Mortgage Consumer Bill of Rights

Syd Johnson

This bill of rights was laid out by Franklin Raines, president of Fannie Mae on January 15, 2000. The Mortgage Consumer Bill of Rights is a pledge fof $2 trillion over 10 years to help consumers gain access to home ownership. It also includes an “Open Book” approach to underwriting where customers can see all of the factors that go into evaluating their creditworthiness and the process of applying for a home loan.

One of the most ambitious parts of this plan is to bring more technology to the Mortgage Industry and reduce their paperwork by over 17%. Less reliance on paper, equals more automated evaluations and quicker loan approvals. This means customers who look for lenders and apply online are definitely at the forefront of the Mortgage industry.

The basic tenets of the Mortgage Consumer Bill of Rights

All Americans Have A Right to Access to Mortgage Credit

Fannie Mae hopes to decrease the gap in home ownership between whites and blacks, low income earners and middle class families, and other underserved populations. There are more procedures and practices in place to prevent predatory lending, fraud and discrimination. You can be assured that you can usually find a lender that will approve and finance your loan even if you are not extremely wealthy or you don’t have perfect credit.

Consumers have a right to the lowest-cost mortgage for which they qualify.

Fannie Mae is chartered as a private company to hold down the costs of mortgages. Their strategy is to offer mortgage products that allow lenders to qualify more home buyers for low cost conventional financing. There are mortgage programs to allow lenders to serve the needs of first time home buyers, women, minorities, rural and inner city residents, singles and more. One of their most popular packages is the Timely Rewards Program. If you have less than ideal credit, you can qualify for mortgage rates that are up to 2% lower than the sub-prime market, and the rate can be reduced another 1% if you make all of your loan payments on time for the first 24 months.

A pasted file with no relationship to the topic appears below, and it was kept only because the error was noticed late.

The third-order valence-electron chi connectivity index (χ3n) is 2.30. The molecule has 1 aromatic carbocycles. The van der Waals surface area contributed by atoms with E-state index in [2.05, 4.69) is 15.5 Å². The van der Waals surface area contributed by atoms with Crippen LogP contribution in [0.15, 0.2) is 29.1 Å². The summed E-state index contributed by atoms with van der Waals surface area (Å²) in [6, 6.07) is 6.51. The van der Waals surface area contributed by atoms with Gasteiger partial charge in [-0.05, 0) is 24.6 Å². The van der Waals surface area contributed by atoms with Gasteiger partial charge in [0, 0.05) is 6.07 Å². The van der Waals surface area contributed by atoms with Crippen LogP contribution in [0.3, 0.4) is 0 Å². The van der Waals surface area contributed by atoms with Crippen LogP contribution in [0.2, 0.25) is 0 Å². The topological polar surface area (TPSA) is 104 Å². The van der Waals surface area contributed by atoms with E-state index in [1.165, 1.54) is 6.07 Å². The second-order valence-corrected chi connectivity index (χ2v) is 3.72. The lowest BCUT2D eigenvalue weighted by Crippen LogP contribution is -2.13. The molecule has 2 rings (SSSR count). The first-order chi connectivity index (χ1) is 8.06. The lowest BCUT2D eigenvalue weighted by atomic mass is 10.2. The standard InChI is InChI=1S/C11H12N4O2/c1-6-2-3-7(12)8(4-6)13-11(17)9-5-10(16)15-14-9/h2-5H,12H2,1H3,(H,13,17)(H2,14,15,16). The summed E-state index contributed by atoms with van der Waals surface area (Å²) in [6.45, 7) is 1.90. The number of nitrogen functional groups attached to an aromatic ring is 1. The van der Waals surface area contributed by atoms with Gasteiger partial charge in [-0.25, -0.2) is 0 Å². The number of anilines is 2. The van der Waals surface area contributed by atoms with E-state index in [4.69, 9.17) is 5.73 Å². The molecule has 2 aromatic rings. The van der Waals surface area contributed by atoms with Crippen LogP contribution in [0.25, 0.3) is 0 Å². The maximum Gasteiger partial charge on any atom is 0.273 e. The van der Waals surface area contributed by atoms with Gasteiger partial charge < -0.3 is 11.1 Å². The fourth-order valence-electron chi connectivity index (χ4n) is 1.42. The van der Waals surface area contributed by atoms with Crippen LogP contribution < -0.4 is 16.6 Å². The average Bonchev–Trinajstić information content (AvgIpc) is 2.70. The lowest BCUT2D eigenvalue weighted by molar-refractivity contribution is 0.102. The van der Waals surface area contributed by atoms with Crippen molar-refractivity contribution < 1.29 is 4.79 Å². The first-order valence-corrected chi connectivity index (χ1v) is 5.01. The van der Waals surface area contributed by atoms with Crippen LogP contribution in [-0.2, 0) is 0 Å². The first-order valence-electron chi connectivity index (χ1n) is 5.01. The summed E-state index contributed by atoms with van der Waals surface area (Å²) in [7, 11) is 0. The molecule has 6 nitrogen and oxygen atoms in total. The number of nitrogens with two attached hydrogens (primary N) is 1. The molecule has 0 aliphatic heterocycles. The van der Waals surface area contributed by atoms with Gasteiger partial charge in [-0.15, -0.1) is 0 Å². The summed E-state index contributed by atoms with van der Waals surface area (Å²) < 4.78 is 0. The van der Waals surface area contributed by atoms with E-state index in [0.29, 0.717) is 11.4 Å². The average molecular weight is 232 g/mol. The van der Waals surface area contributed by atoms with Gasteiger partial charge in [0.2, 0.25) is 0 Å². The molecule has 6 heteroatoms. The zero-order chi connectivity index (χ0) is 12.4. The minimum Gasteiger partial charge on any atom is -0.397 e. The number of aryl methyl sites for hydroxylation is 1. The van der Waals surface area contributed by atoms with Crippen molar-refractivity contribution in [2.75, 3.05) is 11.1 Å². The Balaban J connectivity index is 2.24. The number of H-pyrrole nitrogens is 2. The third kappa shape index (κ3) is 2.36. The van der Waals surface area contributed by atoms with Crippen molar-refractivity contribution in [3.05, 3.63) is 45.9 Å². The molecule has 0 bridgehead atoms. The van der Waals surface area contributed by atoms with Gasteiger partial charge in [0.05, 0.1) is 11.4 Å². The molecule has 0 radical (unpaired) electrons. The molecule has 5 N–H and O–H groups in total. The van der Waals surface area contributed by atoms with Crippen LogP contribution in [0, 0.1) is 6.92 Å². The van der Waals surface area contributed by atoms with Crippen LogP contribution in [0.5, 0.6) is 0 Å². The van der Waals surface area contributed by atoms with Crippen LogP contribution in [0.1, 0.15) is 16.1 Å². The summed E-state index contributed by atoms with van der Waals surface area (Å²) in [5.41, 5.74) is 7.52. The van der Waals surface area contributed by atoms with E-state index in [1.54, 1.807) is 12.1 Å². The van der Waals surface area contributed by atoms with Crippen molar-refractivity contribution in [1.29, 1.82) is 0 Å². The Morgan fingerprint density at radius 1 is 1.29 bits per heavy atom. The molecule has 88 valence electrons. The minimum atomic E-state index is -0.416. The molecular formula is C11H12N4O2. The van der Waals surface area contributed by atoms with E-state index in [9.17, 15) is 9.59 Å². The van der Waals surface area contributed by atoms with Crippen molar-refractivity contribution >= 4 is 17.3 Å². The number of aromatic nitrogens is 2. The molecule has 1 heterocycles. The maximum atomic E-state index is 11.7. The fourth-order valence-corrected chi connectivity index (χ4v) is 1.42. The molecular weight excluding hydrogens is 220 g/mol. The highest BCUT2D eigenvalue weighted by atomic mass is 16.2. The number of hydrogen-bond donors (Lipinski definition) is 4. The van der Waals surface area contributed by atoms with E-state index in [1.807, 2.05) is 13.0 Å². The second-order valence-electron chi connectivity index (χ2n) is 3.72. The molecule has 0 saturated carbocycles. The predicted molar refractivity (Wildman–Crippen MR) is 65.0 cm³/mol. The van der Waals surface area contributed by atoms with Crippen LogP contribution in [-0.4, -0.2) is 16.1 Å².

Homeowners have a right to know the true cost of a mortgage

Customers have a right know the true cost of their mortgage. There are many components that make up a mortgage package, each with its own variable cost. Make sure that you know what is in your package and the exact dollar amounts before you close on your home loan. Some of the items are down payments, interest rates, points, closing fee, appraisal costs and insurance payment for the first month.

To encourage this open practice nationwide, Fannie Mae has created a True Cost Calculator. Customers can enter their information and see what the true total cost will be for their mortgage, and their options for saving some money.

Homeowners have right to be free of regulatory burden

You have the right to get new homes and mortgage financing without too much intrusion from the government as far as regulatory fees, paperwork and time are concerned. This does not free your or your builder from abiding by local laws and zoning ordinances. Instead, this type interference will be reduced and not hamper your ability to qualify for a mortgage, or leave you open to huge fees when you try to close.

Homeowners have a right to know about mortgage decisions

There will be more transparency among lenders and brokers so that customers know what goes into a mortgage package, who makes the decisions, when are decisions being made, and what you can do if the outcome is not what you intended, or what you would like to happen. It should always be clear, or feel free to ask your Broker, Banker or Lender: what else can you do to make the application process smooth and efficient

And what are your rights as far as making changes later on and if there are any fees attached to changing your mind.

Every banker or lender in the industry should be familiar with your Mortgage Bill of Rights. You can find out more at the Fannie Mae Website.

About The Author

Syd Johnson is the Executive Editor of, the Mortgage and Real Estate Financing solutions site. You can see more articles at

This article can be freely distributed as long as the authors bio is included and an active link to is included.

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